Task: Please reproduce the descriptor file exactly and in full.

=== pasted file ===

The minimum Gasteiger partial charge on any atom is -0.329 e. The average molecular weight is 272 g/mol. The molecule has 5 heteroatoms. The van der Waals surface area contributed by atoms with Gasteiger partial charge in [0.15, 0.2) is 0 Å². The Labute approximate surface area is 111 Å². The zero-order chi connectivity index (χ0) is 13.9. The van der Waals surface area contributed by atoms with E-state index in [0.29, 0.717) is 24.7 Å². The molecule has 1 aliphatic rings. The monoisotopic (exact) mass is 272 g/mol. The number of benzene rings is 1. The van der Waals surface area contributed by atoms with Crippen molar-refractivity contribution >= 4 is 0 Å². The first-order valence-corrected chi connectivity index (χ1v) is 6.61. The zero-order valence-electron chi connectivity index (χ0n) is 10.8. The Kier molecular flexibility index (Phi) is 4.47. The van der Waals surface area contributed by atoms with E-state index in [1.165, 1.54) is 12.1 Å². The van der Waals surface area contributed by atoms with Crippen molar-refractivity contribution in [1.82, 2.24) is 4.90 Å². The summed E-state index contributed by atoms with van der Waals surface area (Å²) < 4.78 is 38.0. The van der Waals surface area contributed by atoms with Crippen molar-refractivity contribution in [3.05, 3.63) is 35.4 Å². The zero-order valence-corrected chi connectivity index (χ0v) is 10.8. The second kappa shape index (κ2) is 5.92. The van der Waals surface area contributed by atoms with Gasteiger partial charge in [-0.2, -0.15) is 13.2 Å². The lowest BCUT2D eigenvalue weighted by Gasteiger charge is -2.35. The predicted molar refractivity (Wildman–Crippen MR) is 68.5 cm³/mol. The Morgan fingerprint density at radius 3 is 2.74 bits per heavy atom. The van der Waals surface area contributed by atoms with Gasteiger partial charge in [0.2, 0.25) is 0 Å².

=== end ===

The minimum Gasteiger partial charge on any atom is -0.329 e. The average molecular weight is 272 g/mol. The molecule has 5 heteroatoms. The van der Waals surface area contributed by atoms with Gasteiger partial charge in [0.15, 0.2) is 0 Å². The Labute approximate surface area is 111 Å². The zero-order chi connectivity index (χ0) is 13.9. The van der Waals surface area contributed by atoms with E-state index in [0.29, 0.717) is 24.7 Å². The molecule has 1 aliphatic rings. The monoisotopic (exact) mass is 272 g/mol. The number of benzene rings is 1. The van der Waals surface area contributed by atoms with Crippen molar-refractivity contribution >= 4 is 0 Å². The first-order valence-corrected chi connectivity index (χ1v) is 6.61. The zero-order valence-electron chi connectivity index (χ0n) is 10.8. The Kier molecular flexibility index (Phi) is 4.47. The van der Waals surface area contributed by atoms with E-state index in [1.165, 1.54) is 12.1 Å². The van der Waals surface area contributed by atoms with Crippen molar-refractivity contribution in [1.82, 2.24) is 4.90 Å². The summed E-state index contributed by atoms with van der Waals surface area (Å²) < 4.78 is 38.0. The van der Waals surface area contributed by atoms with Crippen molar-refractivity contribution in [3.05, 3.63) is 35.4 Å². The zero-order valence-corrected chi connectivity index (χ0v) is 10.8. The second kappa shape index (κ2) is 5.92. The van der Waals surface area contributed by atoms with Gasteiger partial charge in [-0.2, -0.15) is 13.2 Å². The lowest BCUT2D eigenvalue weighted by Gasteiger charge is -2.35. The predicted molar refractivity (Wildman–Crippen MR) is 68.5 cm³/mol. The Morgan fingerprint density at radius 3 is 2.74 bits per heavy atom. The van der Waals surface area contributed by atoms with Gasteiger partial charge in [0.2, 0.25) is 0 Å².